7. Have a Plan - For parents and kids together, work out an escape plan. Draw a map of the house and yard. Have a meeting place outside at a fixed location. A tree or a mailbox. Mark it on the drawing. Show escape routes. Have more than one. If the child's room is on the second floor, get an escape ladder and make sure they know how to use it. And use it only if you can't get out through the house. Make sure there is no furniture blocking access to windows and doors and make sure all windows open easily.
8. Practice Your Plan - Once the family has the plan made up, hold fire drills. Maybe do drills once every few months or at least when you change your smoke detector batteries. Hold the drills at night because that is when the majority of fires occur. Make sure everyone in the family is on the same page about what to do in the event of a fire.
9. Have Working Smoke Detectors - And for the parents because it is so important: Have WORKING smoke detectors and leave them up! Smoke detectors do save lives. I live in a 1000 sq ft house and have 4! Change the batteries when you change your clocks.
10. Shut the Doors - I shut every door in my house when I'm not home.
I appreciate the tips she shared. I saw the value of this last tip first-hand. When I visited the Winger home, the fire spread so quickly through many of the upstairs rooms, but did not damage the parent's room because their door had been shut.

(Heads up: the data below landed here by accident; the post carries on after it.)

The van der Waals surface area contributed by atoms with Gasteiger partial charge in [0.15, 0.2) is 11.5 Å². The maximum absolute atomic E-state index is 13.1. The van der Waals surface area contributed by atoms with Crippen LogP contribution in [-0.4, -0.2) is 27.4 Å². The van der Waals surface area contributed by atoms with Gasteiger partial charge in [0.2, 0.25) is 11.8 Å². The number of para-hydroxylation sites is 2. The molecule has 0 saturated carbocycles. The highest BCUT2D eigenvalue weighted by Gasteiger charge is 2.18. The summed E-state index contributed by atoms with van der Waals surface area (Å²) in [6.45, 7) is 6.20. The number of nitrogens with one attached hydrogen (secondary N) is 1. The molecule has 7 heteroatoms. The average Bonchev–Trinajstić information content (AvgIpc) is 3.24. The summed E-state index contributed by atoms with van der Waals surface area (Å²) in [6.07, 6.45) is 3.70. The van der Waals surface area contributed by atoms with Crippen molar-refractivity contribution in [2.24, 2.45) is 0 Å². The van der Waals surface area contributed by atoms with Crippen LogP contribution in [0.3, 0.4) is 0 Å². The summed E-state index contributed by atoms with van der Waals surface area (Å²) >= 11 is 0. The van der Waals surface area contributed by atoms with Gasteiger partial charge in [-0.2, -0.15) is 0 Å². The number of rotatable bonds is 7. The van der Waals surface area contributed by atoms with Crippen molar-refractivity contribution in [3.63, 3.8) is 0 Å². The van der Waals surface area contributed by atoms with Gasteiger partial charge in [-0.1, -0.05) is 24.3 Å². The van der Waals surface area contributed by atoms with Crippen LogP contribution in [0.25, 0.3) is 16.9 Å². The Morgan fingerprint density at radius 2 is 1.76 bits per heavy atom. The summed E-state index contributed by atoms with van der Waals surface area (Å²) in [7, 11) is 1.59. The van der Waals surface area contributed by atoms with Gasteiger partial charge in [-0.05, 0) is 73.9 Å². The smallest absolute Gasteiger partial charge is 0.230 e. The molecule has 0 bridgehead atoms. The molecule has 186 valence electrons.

Oh - and here's another tip that my firefighter friend's 5 year-old godson reminded her to share: when you feel a door to see if it is hot use the back of your hand.Doing fire related crafts, activities and reading fire safety books or books about fire trucks and firefighters, are great ways to engage children in learning about fire safety. Here are some top book lists and activities from fellow bloggers that I love -- and a few of our own.
KC Edventures recently shared Fun Ways for Kids to Learn Fire Safety featuring helpful books and activities. Plus, the post features a link-up focused on community helpers.
JDaniel4's Mom has a weekly Read.Explore.Learn series that I love and this week she featured Fire Safety Books and Activities.
Crafty Moms Share caught my eye because she featured the book Miss Mingo and the Fire Drill, which I will have to request from our library since the boys love Miss Mingo and the First Day of School. She also provides useful links for fire safety resources.
I also love Living Montessori Now's Free Printables and Montessori-Inspired Fire Safety Activities Round-Up.
Finally, No Time for Flash Cards also has several fabulous fire truck activities.
I put out our Fire Safety Sensory Bin again this year adjusting it a bit by adding a couple of books to the bin and incorporating reading and learning as we explored the bin, which timed out well because we're also focusing on the letter F right now at home. Wild Thing loves Clifford books, and I've found that Clifford The Firehouse Dog is a great book for discussing fire safety. Wild Thing also enjoys tracing right now, so he traced his fire truck plate as well. I can tell he's learning fire safety at school, and I encourage him to share with me what he is learning to further reinforce fire safety for him.
|Caterpillar adding water to the fire truck that Wild Thing traced.|
Sharing at: Share It Saturday, The Sunday Showcase, Discover and Explore Community Helpers Linky, The Sunday Parenting Party, Crafty Moms Share, Link and Learn, After-School Linky Party, Montessori Monday, Tuesday Tots, Mom's Library, and It's Playtime!